Captain Hall's wife, a lady of strong tastes and opinions, who found the United States somewhat uncongenial, was pleased with the view but was more delighted to find an obliging Englishman named Webb as manager of the Mountain House where
Webb also provided a circulating library for the benefit of those clients who escaped the heat and pestilence of the city at his hostelry. Painters were lured to the vicinity by such attractions as well as by the natural spectacle.
Thomas Cole, one of America's foremost landscape painters and a founder of the Hudson River School, in 1843 provided an evocative description of the Kaaterskill Falls. This is only appropriate, since the painting which guaranteed Cole's success was his view of the Falls seen from within the cavern.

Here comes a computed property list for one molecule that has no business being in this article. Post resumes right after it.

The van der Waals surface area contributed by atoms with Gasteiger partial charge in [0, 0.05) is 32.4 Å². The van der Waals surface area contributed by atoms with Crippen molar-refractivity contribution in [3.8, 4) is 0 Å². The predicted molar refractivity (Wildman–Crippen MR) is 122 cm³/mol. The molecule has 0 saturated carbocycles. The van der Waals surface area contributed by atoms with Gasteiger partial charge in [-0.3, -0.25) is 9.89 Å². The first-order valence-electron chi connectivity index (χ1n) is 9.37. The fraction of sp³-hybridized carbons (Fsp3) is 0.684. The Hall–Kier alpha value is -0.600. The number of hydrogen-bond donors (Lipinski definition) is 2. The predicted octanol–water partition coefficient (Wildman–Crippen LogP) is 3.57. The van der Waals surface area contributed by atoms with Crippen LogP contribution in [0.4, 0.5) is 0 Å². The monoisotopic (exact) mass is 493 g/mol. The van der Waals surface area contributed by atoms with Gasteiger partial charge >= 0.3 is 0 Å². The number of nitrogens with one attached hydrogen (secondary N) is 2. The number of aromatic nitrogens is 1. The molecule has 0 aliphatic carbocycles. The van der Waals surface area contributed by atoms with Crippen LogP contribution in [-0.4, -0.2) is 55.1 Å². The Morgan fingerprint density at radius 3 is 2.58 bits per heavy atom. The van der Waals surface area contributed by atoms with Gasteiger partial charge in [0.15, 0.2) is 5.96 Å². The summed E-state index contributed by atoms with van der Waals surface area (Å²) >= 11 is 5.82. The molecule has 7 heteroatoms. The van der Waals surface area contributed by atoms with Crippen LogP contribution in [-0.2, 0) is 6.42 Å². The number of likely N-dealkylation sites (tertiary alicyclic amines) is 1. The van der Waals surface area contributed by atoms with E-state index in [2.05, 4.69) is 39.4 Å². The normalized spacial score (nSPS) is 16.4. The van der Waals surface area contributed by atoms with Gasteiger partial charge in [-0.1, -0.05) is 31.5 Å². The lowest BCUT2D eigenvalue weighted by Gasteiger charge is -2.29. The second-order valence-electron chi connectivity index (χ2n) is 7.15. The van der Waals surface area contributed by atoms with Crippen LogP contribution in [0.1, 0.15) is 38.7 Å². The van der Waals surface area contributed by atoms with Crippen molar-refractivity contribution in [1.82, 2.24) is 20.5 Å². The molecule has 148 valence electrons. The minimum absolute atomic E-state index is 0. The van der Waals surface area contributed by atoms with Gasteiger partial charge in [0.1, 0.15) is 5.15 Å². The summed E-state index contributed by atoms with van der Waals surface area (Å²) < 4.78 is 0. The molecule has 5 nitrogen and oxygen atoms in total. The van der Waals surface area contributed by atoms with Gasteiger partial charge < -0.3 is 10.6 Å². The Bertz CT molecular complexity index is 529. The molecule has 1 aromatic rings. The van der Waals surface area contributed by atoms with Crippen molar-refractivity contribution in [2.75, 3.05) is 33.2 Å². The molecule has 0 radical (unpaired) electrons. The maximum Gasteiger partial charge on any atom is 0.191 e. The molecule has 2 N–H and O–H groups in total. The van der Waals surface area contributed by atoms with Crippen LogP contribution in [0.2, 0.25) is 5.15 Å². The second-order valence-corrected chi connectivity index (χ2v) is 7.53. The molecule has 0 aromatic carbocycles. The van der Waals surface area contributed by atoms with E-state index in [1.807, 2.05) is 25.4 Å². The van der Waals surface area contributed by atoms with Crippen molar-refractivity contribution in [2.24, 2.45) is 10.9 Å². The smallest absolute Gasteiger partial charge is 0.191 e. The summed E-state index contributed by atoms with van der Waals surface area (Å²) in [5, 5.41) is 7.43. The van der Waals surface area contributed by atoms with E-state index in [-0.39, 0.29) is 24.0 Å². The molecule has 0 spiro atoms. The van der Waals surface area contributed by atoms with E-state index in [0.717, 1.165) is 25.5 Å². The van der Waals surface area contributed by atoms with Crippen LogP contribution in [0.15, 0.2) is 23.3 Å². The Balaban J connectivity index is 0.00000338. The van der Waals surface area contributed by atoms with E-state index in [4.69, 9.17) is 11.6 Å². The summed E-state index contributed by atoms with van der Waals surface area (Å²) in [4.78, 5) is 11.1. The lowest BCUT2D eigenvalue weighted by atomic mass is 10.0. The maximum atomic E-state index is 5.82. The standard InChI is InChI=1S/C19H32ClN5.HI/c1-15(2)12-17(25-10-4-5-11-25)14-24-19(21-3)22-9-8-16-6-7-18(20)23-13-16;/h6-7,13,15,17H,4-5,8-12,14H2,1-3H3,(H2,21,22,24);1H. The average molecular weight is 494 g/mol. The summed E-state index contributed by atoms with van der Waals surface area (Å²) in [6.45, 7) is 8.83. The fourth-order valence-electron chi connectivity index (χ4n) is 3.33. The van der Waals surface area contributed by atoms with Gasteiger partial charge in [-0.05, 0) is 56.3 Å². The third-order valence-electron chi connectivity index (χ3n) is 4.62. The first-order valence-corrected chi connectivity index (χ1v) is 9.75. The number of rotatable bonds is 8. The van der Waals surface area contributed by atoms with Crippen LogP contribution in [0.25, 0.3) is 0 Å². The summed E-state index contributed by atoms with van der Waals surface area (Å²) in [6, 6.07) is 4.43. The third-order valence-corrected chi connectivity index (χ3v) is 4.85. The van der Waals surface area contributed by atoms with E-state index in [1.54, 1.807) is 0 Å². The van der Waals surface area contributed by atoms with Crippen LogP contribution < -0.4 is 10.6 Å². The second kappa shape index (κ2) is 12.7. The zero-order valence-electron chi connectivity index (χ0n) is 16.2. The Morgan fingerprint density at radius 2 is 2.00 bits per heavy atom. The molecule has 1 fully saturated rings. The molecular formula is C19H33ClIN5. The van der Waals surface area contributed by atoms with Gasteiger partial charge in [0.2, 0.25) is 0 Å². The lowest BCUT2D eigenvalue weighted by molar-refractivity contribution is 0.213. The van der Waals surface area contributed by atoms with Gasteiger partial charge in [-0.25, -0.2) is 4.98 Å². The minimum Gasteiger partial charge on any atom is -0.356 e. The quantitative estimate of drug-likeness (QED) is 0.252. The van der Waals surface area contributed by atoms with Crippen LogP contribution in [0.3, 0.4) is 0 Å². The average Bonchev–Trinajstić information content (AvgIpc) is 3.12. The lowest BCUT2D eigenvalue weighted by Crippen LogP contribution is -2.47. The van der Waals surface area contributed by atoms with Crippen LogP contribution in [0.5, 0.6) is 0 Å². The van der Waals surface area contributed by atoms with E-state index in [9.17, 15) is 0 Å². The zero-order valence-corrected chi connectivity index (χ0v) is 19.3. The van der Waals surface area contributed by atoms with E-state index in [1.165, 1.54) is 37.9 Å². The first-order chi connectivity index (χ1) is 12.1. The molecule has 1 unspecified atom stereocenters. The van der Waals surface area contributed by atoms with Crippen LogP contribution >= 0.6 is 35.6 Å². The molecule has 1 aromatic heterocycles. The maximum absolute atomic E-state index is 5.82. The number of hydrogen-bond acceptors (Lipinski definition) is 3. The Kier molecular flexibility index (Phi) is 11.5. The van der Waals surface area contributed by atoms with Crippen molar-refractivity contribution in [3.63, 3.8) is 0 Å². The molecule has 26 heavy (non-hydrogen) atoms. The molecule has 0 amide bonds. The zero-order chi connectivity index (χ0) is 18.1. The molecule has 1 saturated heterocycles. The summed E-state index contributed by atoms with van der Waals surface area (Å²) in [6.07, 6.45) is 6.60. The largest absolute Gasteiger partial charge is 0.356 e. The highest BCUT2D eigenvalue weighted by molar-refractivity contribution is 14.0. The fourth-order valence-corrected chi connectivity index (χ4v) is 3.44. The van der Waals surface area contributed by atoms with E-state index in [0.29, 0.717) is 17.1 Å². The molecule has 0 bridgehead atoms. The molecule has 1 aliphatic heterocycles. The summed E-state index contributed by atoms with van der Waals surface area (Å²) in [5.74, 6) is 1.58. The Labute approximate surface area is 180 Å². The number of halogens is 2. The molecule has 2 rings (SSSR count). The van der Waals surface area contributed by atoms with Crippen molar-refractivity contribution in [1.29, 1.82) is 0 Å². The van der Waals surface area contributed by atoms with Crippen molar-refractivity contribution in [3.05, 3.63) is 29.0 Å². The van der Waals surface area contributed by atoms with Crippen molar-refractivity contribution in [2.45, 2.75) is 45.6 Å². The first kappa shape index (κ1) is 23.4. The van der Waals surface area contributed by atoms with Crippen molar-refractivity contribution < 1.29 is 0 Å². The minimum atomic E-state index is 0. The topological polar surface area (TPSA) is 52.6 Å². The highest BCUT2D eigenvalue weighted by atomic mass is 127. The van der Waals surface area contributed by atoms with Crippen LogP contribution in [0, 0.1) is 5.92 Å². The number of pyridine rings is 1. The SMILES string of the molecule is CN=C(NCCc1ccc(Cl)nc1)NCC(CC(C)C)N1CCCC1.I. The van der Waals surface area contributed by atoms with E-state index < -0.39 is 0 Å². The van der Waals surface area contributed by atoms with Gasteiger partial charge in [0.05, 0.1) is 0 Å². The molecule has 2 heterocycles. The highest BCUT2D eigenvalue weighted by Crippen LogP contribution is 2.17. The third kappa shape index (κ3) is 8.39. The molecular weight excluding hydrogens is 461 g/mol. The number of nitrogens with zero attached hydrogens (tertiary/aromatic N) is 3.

The Kaaterskill Falls were first seen by the twenty-four year old Cole in the summer of 1825 during his first trip to the Catskills. Cole was discovered as a result of exhibiting his painting of the scene, an event famous in American art history which was described shortly afterwards by William Dunlap, painter, writer, dramatist, and earliest of America's art historians:
Dunlap further relates how Colonel Trumbull, the discovering artist, bought a landscape for $25 saying, "I am delighted and at the same time mortified. This youth has done at once, and without instruction, what I cannot do after 50 years practice." Trumbull told Dunlap of his find, Dunlap bought one of the pictures, as did Asher B. Durand, all within the same day. In 1834 Dunlap continued the tale: